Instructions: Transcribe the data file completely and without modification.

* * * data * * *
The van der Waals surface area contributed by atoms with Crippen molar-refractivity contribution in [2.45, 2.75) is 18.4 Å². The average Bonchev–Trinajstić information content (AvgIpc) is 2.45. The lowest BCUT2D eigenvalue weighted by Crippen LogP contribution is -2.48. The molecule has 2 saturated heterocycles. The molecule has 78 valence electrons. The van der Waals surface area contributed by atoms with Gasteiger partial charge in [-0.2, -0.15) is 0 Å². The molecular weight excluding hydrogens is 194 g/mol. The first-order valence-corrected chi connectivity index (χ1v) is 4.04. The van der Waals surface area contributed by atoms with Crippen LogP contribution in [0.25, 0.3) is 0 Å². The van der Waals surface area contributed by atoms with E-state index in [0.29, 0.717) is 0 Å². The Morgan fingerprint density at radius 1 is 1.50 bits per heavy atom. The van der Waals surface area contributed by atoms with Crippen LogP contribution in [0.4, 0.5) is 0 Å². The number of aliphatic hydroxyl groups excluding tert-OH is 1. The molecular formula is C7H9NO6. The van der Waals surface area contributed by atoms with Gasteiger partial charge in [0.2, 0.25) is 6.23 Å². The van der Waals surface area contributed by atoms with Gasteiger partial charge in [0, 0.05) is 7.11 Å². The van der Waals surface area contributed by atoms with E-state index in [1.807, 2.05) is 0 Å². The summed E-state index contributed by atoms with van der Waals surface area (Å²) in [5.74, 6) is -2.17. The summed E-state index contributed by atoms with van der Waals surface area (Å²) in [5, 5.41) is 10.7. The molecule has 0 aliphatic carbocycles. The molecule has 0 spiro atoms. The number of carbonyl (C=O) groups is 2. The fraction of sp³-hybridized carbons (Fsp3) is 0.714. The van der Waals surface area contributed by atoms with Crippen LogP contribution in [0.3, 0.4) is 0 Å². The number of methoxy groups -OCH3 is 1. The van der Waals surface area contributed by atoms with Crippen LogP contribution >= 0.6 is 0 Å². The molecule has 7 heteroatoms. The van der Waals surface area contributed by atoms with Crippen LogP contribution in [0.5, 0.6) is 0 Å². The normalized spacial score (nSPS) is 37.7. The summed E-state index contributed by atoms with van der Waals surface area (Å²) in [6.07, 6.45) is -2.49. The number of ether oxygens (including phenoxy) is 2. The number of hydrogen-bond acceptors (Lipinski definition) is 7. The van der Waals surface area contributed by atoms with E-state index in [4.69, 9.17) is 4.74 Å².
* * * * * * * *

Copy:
The van der Waals surface area contributed by atoms with Crippen molar-refractivity contribution in [2.45, 2.75) is 18.4 Å². The average Bonchev–Trinajstić information content (AvgIpc) is 2.45. The lowest BCUT2D eigenvalue weighted by Crippen LogP contribution is -2.48. The molecule has 2 saturated heterocycles. The molecule has 78 valence electrons. The van der Waals surface area contributed by atoms with Gasteiger partial charge in [-0.2, -0.15) is 0 Å². The molecular weight excluding hydrogens is 194 g/mol. The first-order valence-corrected chi connectivity index (χ1v) is 4.04. The van der Waals surface area contributed by atoms with Crippen LogP contribution in [0.25, 0.3) is 0 Å². The van der Waals surface area contributed by atoms with E-state index in [0.29, 0.717) is 0 Å². The Morgan fingerprint density at radius 1 is 1.50 bits per heavy atom. The van der Waals surface area contributed by atoms with Crippen LogP contribution in [0.4, 0.5) is 0 Å². The number of aliphatic hydroxyl groups excluding tert-OH is 1. The molecular formula is C7H9NO6. The van der Waals surface area contributed by atoms with Gasteiger partial charge in [0.2, 0.25) is 6.23 Å². The van der Waals surface area contributed by atoms with Gasteiger partial charge in [0, 0.05) is 7.11 Å². The van der Waals surface area contributed by atoms with E-state index in [1.807, 2.05) is 0 Å². The summed E-state index contributed by atoms with van der Waals surface area (Å²) in [5.74, 6) is -2.17. The summed E-state index contributed by atoms with van der Waals surface area (Å²) in [5, 5.41) is 10.7. The molecule has 0 aliphatic carbocycles. The molecule has 0 spiro atoms. The number of carbonyl (C=O) groups is 2. The fraction of sp³-hybridized carbons (Fsp3) is 0.714. The van der Waals surface area contributed by atoms with Crippen LogP contribution in [0.3, 0.4) is 0 Å². The number of methoxy groups -OCH3 is 1. The van der Waals surface area contributed by atoms with Crippen LogP contribution >= 0.6 is 0 Å². The molecule has 7 heteroatoms. The van der Waals surface area contributed by atoms with Crippen LogP contribution in [0.5, 0.6) is 0 Å². The normalized spacial score (nSPS) is 37.7. The summed E-state index contributed by atoms with van der Waals surface area (Å²) in [6.07, 6.45) is -2.49. The number of ether oxygens (including phenoxy) is 2. The number of hydrogen-bond acceptors (Lipinski definition) is 7. The van der Waals surface area contributed by atoms with E-state index in [4.69, 9.17) is 4.74 Å².